Telework advocates stress pandemic preparedness

Business Pandemic Influenza Planning checklist

Planning, communication and technology must be the focus of states’ and cities’ responses to a possible avian flu pandemic, public health experts said Dec. 8 at an event in Washington, D.C., sponsored by the Telework Coalition.

States should be prepared to communicate and share information regionally in the event of a pandemic, said Jim Gilmore, former Virginia governor who is now chairman of the National Council of Readiness Preparedness. The council will hold regional meetings in several states, beginning Feb. 1, 2006. The first meeting will take place at Harvard University’s John F. Kennedy School of Government.

Health experts say the avian flu strain known as H5N1 could become the most lethal virus in human history if a pandemic were to occur. “A successful response will depend on a well-informed public,” said Dr. Gloria Addo-Ayensu, director of the Fairfax County Health Department. She recommended that businesses and government agencies plan for a possible pandemic by emphasizing the common health practice of hand washing. Addo-Ayensu also recommended that agencies expand teleworking opportunities.

Paul Striedl, chairman of the Association of Contingency Planners, said planning and technology are critical elements in preparedness. “You need a plan,” he said. “Technology infrastructures have to be greatly beefed up.”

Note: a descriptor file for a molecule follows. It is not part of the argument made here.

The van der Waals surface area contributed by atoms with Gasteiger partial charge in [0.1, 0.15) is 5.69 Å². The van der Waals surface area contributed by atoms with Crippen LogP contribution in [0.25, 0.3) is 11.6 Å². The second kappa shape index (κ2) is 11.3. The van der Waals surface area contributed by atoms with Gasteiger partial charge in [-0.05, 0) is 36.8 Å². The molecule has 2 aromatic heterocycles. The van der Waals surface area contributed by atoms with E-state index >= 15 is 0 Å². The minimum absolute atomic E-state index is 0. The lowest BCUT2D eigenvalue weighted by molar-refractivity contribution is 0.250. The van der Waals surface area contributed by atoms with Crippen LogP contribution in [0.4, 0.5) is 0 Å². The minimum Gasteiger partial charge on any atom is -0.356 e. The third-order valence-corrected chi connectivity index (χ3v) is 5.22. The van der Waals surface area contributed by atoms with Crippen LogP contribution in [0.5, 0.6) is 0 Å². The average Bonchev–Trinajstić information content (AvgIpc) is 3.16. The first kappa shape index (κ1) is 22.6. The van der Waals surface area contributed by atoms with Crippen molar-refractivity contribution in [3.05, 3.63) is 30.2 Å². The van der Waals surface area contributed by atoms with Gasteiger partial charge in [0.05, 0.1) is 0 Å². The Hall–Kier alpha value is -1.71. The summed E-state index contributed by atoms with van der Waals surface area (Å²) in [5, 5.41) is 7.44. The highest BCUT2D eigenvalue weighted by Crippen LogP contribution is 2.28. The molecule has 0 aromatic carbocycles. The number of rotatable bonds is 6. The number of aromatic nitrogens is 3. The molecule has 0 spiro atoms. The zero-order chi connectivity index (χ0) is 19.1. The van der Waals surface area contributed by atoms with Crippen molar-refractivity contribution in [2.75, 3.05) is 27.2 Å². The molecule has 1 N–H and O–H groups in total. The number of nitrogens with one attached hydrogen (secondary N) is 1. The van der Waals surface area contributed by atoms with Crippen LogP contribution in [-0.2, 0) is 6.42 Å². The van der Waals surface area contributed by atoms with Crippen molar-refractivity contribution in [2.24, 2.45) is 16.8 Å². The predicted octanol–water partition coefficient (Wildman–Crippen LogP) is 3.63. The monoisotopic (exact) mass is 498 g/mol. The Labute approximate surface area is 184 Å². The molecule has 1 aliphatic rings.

Chuck Wilsker, president and chief executive officer of the Telework Coalition, said telework would be a survival tool by protecting people from exposure to other workers who might spread the flu. The coalition is an advocacy group representing tech companies whose products and services support telework.

Featured

  • Workforce
    White House rainbow light shutterstock ID : 1130423963 By zhephotography

    White House rolls out DEIA strategy

    On Tuesday, the Biden administration issued agencies a roadmap to guide their efforts to develop strategic plans for diversity, equity, inclusion and accessibility (DEIA), as required under a as required under a June executive order.

  • Defense
    software (whiteMocca/Shutterstock.com)

    Why DOD is so bad at buying software

    The Defense Department wants to acquire emerging technology faster and more efficiently. But will its latest attempts to streamline its processes be enough?

Stay Connected